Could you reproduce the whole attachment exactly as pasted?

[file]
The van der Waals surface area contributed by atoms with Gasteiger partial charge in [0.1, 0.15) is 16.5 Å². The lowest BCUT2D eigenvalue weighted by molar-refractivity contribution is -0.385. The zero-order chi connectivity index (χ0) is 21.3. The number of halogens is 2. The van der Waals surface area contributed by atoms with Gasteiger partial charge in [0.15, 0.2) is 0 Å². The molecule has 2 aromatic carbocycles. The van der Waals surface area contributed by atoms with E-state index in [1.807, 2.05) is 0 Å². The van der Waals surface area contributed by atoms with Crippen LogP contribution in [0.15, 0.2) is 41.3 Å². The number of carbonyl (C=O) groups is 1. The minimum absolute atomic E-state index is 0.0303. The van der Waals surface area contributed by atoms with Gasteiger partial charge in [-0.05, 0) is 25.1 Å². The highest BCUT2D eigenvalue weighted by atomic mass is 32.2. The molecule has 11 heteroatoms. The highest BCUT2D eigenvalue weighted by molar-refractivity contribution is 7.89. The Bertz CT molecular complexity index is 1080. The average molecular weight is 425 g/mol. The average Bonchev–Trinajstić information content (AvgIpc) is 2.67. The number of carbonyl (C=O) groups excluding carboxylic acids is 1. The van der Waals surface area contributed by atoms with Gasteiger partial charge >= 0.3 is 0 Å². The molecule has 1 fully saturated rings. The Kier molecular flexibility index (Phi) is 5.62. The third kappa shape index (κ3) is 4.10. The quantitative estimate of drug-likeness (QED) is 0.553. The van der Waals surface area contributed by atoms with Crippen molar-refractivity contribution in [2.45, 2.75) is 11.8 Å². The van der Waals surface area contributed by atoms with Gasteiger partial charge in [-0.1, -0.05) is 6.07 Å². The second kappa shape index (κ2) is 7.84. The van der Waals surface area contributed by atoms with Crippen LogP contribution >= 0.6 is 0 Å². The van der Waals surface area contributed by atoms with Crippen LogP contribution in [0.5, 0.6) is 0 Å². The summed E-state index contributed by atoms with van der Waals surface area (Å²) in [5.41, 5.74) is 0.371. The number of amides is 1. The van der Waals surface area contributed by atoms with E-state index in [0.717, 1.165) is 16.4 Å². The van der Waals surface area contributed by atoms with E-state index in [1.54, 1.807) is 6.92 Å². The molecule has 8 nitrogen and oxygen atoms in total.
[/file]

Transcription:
The van der Waals surface area contributed by atoms with Gasteiger partial charge in [0.1, 0.15) is 16.5 Å². The lowest BCUT2D eigenvalue weighted by molar-refractivity contribution is -0.385. The zero-order chi connectivity index (χ0) is 21.3. The number of halogens is 2. The van der Waals surface area contributed by atoms with Gasteiger partial charge in [0.15, 0.2) is 0 Å². The molecule has 2 aromatic carbocycles. The van der Waals surface area contributed by atoms with E-state index in [1.807, 2.05) is 0 Å². The van der Waals surface area contributed by atoms with Crippen LogP contribution in [0.15, 0.2) is 41.3 Å². The number of carbonyl (C=O) groups is 1. The minimum absolute atomic E-state index is 0.0303. The van der Waals surface area contributed by atoms with Gasteiger partial charge in [-0.05, 0) is 25.1 Å². The highest BCUT2D eigenvalue weighted by atomic mass is 32.2. The molecule has 11 heteroatoms. The highest BCUT2D eigenvalue weighted by molar-refractivity contribution is 7.89. The Bertz CT molecular complexity index is 1080. The average molecular weight is 425 g/mol. The average Bonchev–Trinajstić information content (AvgIpc) is 2.67. The number of carbonyl (C=O) groups excluding carboxylic acids is 1. The van der Waals surface area contributed by atoms with Gasteiger partial charge >= 0.3 is 0 Å². The molecule has 1 fully saturated rings. The Kier molecular flexibility index (Phi) is 5.62. The third kappa shape index (κ3) is 4.10. The quantitative estimate of drug-likeness (QED) is 0.553. The van der Waals surface area contributed by atoms with Crippen molar-refractivity contribution in [2.45, 2.75) is 11.8 Å². The van der Waals surface area contributed by atoms with Gasteiger partial charge in [-0.1, -0.05) is 6.07 Å². The second kappa shape index (κ2) is 7.84. The van der Waals surface area contributed by atoms with Crippen LogP contribution >= 0.6 is 0 Å². The van der Waals surface area contributed by atoms with Crippen LogP contribution in [0.5, 0.6) is 0 Å². The summed E-state index contributed by atoms with van der Waals surface area (Å²) in [5.41, 5.74) is 0.371. The number of amides is 1. The van der Waals surface area contributed by atoms with E-state index in [0.717, 1.165) is 16.4 Å². The van der Waals surface area contributed by atoms with E-state index in [1.54, 1.807) is 6.92 Å². The molecule has 8 nitrogen and oxygen atoms in total.